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There’s been a lot of news out of Australia this week. Thomas Voeckler crashed and broke his collarbone moments after arriving off his flight to the end of the world, William Walker is retiring after heart problems in the Australian national championships and not to mention the heatwave hitting the country as the Tour Down Under is about to begin.
Voeckler’s crash is a shame for the team and their sponsor as they’re about to start their first WorldTour race with their shiny new ProTeam licence. He is their most popular rider and photographers in Australia are particularly rueing the news as photo opportunities with an open zipped shirt, tongue wagging Voeckler in the Australian heat is missed forever.
The most interest news of the week is perhaps Will Walkers literal near death experience. He was diagnosed with tachycardia which is an excessively rapid heartbeat in the past and forced him to retire from what looked like was going to be a promising career. He returned to the sport a few years ago and wanted to go well at National champs so to make the national team for TDU, except his heart had other ideas. While in the break he started feeling no so good and his heartbeat reached 270 bpm. Yikes. He thought he was going to die he tells the CyclingTips blog.
This has forced him to retire from the sport a second time. I can’t help but think though, with a name like William Walker, he has nothing to worry about as a television career as an Australian version of some sort of Walker Texas Ranger like show surely awaits? I don’t know, all I’m saying is it’s a brilliant name and something needs to be done with it.
I want Mark Cavendish to be in professional cycling forever. Not only because he is a really good bike rider with the third most Tour de France stage victories. Or because even without having the looks of Mario Cipollini he is married to a page 3 model, I want Mark Cavendish to stay around because he wears his heart on his sleeve.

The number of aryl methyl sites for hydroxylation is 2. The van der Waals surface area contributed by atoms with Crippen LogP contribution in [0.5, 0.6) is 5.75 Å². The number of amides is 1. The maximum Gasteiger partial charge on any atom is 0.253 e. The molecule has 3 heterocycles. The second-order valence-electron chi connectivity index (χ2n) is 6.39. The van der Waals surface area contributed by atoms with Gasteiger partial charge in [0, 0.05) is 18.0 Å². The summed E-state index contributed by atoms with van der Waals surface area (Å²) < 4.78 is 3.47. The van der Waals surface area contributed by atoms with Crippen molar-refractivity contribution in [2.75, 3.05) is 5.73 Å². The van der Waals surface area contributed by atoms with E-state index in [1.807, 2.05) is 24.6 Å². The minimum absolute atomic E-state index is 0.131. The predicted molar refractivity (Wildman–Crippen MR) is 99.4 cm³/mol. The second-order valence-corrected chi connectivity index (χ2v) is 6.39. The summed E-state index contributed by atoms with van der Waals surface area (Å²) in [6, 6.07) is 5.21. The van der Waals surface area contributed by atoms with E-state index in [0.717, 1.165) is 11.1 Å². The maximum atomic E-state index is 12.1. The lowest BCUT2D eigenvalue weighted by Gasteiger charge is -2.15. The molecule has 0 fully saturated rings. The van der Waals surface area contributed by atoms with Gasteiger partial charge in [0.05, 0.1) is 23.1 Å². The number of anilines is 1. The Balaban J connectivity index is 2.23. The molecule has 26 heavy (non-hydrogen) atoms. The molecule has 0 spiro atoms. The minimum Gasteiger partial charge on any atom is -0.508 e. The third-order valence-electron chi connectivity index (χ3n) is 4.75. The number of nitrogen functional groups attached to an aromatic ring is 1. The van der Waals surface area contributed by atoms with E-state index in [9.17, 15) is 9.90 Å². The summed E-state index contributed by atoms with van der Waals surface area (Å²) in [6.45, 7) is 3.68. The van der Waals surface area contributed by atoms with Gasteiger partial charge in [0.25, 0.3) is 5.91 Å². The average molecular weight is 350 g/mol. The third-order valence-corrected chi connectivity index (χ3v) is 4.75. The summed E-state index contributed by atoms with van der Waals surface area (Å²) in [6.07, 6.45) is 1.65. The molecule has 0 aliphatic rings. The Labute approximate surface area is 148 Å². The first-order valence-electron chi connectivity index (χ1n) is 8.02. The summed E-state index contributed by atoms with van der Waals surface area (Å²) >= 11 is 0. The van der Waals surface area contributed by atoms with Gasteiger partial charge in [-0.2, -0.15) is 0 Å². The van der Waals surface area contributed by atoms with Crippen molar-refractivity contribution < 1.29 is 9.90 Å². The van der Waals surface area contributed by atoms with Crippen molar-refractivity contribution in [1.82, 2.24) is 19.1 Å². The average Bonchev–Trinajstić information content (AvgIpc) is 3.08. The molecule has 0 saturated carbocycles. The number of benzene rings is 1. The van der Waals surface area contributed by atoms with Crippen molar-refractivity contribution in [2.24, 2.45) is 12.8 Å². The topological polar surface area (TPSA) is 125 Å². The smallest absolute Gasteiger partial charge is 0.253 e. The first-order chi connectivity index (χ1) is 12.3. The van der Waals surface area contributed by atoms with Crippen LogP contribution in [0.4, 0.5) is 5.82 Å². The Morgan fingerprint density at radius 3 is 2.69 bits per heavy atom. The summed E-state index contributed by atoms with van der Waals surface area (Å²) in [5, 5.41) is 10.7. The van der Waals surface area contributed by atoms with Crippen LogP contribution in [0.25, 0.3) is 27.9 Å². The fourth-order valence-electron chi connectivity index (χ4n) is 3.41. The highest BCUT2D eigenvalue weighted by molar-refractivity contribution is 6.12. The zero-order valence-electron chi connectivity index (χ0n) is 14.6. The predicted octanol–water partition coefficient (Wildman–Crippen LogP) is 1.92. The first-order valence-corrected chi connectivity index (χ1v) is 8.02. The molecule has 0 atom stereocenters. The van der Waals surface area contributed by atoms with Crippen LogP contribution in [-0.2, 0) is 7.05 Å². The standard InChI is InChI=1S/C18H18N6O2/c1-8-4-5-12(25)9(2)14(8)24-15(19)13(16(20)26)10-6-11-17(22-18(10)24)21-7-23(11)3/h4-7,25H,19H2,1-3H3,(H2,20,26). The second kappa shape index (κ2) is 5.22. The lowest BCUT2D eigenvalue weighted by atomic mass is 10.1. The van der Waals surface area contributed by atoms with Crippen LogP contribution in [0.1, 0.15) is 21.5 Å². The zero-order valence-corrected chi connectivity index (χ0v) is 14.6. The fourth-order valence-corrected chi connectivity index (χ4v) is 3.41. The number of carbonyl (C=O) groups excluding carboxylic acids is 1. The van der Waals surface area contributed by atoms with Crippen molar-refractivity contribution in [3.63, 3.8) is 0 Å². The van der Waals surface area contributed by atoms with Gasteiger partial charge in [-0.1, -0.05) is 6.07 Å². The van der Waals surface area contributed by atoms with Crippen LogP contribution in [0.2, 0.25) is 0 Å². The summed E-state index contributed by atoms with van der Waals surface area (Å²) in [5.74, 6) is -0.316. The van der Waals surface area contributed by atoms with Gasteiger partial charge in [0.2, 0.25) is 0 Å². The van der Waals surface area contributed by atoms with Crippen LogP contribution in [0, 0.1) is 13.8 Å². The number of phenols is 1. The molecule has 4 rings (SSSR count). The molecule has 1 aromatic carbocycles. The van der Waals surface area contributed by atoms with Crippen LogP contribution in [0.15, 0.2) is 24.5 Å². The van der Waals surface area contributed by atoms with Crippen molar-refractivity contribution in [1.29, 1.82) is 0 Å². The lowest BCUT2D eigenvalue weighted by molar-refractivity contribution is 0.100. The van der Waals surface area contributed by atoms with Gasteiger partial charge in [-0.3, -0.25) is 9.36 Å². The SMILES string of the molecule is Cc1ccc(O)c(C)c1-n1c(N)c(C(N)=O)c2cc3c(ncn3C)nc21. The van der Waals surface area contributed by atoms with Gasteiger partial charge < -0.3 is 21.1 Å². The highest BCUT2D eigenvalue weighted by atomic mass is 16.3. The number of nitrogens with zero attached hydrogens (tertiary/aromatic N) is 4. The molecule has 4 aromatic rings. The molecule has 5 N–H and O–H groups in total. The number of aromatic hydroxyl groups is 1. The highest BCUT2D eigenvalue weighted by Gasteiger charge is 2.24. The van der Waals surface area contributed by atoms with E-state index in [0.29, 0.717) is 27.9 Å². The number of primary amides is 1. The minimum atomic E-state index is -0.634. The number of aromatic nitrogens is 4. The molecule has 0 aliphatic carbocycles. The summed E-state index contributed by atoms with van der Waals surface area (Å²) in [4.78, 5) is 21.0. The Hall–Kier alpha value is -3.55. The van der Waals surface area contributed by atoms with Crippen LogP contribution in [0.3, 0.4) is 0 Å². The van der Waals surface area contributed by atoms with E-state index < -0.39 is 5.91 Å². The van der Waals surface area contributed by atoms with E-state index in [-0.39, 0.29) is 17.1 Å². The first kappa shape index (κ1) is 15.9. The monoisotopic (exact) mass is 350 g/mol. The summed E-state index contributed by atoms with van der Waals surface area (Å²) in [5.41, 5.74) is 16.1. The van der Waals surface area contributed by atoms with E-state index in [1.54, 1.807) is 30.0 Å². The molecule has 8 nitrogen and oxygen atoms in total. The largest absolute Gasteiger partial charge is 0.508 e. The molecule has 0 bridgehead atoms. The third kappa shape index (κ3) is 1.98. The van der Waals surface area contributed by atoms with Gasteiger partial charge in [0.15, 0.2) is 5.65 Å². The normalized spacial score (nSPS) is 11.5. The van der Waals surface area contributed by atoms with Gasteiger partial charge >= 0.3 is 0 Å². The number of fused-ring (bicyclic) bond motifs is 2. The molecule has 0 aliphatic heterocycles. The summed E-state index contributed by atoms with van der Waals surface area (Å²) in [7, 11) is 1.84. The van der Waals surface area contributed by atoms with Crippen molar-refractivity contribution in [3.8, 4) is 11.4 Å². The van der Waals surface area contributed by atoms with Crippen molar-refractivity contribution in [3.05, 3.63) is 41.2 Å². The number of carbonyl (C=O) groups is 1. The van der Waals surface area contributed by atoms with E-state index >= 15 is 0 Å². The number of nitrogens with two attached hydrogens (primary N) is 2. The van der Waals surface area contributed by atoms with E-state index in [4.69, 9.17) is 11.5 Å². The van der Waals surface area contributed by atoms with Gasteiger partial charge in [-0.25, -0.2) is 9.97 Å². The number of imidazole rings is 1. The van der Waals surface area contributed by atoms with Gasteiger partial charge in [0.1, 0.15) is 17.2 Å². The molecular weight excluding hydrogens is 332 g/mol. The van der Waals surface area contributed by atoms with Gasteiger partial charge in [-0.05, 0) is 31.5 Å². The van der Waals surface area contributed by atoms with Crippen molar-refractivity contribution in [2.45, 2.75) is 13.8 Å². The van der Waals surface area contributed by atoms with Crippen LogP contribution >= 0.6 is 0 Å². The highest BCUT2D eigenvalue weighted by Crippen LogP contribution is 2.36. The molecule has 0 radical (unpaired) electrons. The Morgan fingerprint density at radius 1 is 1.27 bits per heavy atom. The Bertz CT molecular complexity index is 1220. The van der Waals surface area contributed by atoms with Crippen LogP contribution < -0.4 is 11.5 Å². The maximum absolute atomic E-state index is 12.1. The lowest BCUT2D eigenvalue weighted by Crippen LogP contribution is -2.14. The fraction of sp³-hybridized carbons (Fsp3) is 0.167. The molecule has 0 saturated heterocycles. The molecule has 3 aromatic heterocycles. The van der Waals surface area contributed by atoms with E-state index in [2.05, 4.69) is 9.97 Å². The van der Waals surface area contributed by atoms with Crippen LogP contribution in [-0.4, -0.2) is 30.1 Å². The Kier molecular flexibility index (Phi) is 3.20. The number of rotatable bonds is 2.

There’s never a dull moment, whether Cavendish wins or loses.
I was dying to find out what he thought of the 2013 Tour de France when for the first time it seemed he had to let go of his unofficial title as sprint king. In a recent interview with the BBC, I managed to get a glimpse of what’s been going through his mind.
Dolph Lundgren look-a-like Marcel Kittel certainly put his hand up this July in dethroning Cavendish. He won four stages compared to the Briton’s two, including beating him on the Champs Elysées. It’s the first time in four years Cavendish has lost in Paris.
“Kittel is good. He’s not just had a good year, he’s good,” Cavendish told the BBC, but just when you thought it ended there, Cavendish showed his personality, “But at his age  I was winning five, so I’m not that worried.”
Time will tell if Cavendish has to give up his crown. Some feel it would ruin Kittel’s perfect hair, but it’s not just Kittel’s head which is well-oiled, he benefits from a drilled sprint train as Cavendish calls it. Next year, Cavendish in his second year with his new team, Omega Pharm-Quick Step, will be reunited with namesake Mark Renshaw who he has heralded as the best lead out man in the world. Along with Alessando Pettachi, Tony Martin and Matteo Trentin, they’re certainly not going to make it easy for Kittel’s leadout train.